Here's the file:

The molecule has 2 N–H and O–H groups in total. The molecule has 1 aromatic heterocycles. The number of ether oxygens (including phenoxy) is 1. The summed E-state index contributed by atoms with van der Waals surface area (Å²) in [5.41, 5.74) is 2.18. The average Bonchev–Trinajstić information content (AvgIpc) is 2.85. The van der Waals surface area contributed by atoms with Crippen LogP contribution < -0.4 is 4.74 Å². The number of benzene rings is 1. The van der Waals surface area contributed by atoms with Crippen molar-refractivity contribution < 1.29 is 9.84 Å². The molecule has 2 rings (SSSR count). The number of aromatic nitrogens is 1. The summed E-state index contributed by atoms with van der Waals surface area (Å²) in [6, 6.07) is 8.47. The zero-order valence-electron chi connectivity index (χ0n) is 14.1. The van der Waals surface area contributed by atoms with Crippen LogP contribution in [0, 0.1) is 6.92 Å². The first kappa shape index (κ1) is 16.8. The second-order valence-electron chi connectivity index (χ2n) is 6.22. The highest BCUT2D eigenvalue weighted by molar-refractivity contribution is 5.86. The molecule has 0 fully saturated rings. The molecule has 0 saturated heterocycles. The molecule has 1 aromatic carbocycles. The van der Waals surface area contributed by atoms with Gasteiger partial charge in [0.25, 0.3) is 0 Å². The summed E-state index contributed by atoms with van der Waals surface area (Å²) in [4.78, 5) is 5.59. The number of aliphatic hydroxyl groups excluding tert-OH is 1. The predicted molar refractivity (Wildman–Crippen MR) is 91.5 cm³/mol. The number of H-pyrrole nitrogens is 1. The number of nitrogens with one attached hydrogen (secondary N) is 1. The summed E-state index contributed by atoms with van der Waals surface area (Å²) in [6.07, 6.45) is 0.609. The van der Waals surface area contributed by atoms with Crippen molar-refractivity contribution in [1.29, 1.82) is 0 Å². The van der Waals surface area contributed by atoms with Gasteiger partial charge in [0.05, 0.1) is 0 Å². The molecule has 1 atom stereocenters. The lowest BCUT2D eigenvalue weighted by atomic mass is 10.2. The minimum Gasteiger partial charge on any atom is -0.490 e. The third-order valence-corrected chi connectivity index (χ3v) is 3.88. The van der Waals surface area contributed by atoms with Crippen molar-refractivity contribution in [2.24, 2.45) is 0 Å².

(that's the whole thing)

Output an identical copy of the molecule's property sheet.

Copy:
The molecule has 2 N–H and O–H groups in total. The molecule has 1 aromatic heterocycles. The number of ether oxygens (including phenoxy) is 1. The summed E-state index contributed by atoms with van der Waals surface area (Å²) in [5.41, 5.74) is 2.18. The average Bonchev–Trinajstić information content (AvgIpc) is 2.85. The van der Waals surface area contributed by atoms with Crippen LogP contribution < -0.4 is 4.74 Å². The number of benzene rings is 1. The van der Waals surface area contributed by atoms with Crippen molar-refractivity contribution < 1.29 is 9.84 Å². The molecule has 2 rings (SSSR count). The number of aromatic nitrogens is 1. The summed E-state index contributed by atoms with van der Waals surface area (Å²) in [6, 6.07) is 8.47. The zero-order valence-electron chi connectivity index (χ0n) is 14.1. The van der Waals surface area contributed by atoms with Crippen LogP contribution in [0, 0.1) is 6.92 Å². The first kappa shape index (κ1) is 16.8. The second-order valence-electron chi connectivity index (χ2n) is 6.22. The highest BCUT2D eigenvalue weighted by molar-refractivity contribution is 5.86. The molecule has 0 fully saturated rings. The molecule has 0 saturated heterocycles. The molecule has 1 aromatic carbocycles. The van der Waals surface area contributed by atoms with Gasteiger partial charge in [0.25, 0.3) is 0 Å². The summed E-state index contributed by atoms with van der Waals surface area (Å²) in [4.78, 5) is 5.59. The number of aliphatic hydroxyl groups excluding tert-OH is 1. The predicted molar refractivity (Wildman–Crippen MR) is 91.5 cm³/mol. The number of H-pyrrole nitrogens is 1. The number of nitrogens with one attached hydrogen (secondary N) is 1. The summed E-state index contributed by atoms with van der Waals surface area (Å²) in [6.07, 6.45) is 0.609. The van der Waals surface area contributed by atoms with Crippen molar-refractivity contribution in [1.29, 1.82) is 0 Å². The van der Waals surface area contributed by atoms with Gasteiger partial charge in [0.05, 0.1) is 0 Å². The molecule has 1 atom stereocenters. The lowest BCUT2D eigenvalue weighted by atomic mass is 10.2. The minimum Gasteiger partial charge on any atom is -0.490 e. The third-order valence-corrected chi connectivity index (χ3v) is 3.88. The van der Waals surface area contributed by atoms with Crippen molar-refractivity contribution in [2.24, 2.45) is 0 Å².